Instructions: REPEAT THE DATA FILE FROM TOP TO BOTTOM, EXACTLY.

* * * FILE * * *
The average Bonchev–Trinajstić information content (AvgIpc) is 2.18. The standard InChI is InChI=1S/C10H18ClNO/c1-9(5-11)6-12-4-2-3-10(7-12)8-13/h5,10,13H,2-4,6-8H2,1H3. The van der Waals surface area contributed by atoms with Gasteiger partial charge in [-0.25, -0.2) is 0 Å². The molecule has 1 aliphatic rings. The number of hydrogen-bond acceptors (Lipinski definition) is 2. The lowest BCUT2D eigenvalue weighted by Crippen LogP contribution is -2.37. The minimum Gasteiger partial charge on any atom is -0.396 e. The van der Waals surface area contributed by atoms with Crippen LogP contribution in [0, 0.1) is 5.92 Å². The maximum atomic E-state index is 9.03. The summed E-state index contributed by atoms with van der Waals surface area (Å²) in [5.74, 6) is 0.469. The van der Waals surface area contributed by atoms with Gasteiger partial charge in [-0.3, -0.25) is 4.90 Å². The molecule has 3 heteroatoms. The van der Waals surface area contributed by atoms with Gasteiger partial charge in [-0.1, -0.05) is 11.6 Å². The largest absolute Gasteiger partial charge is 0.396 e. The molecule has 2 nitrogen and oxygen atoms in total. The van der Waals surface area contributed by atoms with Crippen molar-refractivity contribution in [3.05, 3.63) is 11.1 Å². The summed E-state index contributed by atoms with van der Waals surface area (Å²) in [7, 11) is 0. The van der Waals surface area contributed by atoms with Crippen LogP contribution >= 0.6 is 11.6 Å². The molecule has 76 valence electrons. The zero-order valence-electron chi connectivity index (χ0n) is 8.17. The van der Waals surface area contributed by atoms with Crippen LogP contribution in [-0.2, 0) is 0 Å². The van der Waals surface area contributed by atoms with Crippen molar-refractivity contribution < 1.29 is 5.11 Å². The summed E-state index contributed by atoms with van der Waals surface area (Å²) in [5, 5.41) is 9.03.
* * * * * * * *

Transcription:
The average Bonchev–Trinajstić information content (AvgIpc) is 2.18. The standard InChI is InChI=1S/C10H18ClNO/c1-9(5-11)6-12-4-2-3-10(7-12)8-13/h5,10,13H,2-4,6-8H2,1H3. The van der Waals surface area contributed by atoms with Gasteiger partial charge in [-0.25, -0.2) is 0 Å². The molecule has 1 aliphatic rings. The number of hydrogen-bond acceptors (Lipinski definition) is 2. The lowest BCUT2D eigenvalue weighted by Crippen LogP contribution is -2.37. The minimum Gasteiger partial charge on any atom is -0.396 e. The van der Waals surface area contributed by atoms with Crippen LogP contribution in [0, 0.1) is 5.92 Å². The maximum atomic E-state index is 9.03. The summed E-state index contributed by atoms with van der Waals surface area (Å²) in [5.74, 6) is 0.469. The van der Waals surface area contributed by atoms with Gasteiger partial charge in [-0.3, -0.25) is 4.90 Å². The molecule has 3 heteroatoms. The van der Waals surface area contributed by atoms with Gasteiger partial charge in [-0.1, -0.05) is 11.6 Å². The largest absolute Gasteiger partial charge is 0.396 e. The molecule has 2 nitrogen and oxygen atoms in total. The van der Waals surface area contributed by atoms with Crippen molar-refractivity contribution in [3.05, 3.63) is 11.1 Å². The summed E-state index contributed by atoms with van der Waals surface area (Å²) in [7, 11) is 0. The van der Waals surface area contributed by atoms with Crippen LogP contribution >= 0.6 is 11.6 Å². The molecule has 76 valence electrons. The zero-order valence-electron chi connectivity index (χ0n) is 8.17. The van der Waals surface area contributed by atoms with Crippen LogP contribution in [-0.2, 0) is 0 Å². The van der Waals surface area contributed by atoms with Crippen molar-refractivity contribution < 1.29 is 5.11 Å². The summed E-state index contributed by atoms with van der Waals surface area (Å²) in [5, 5.41) is 9.03.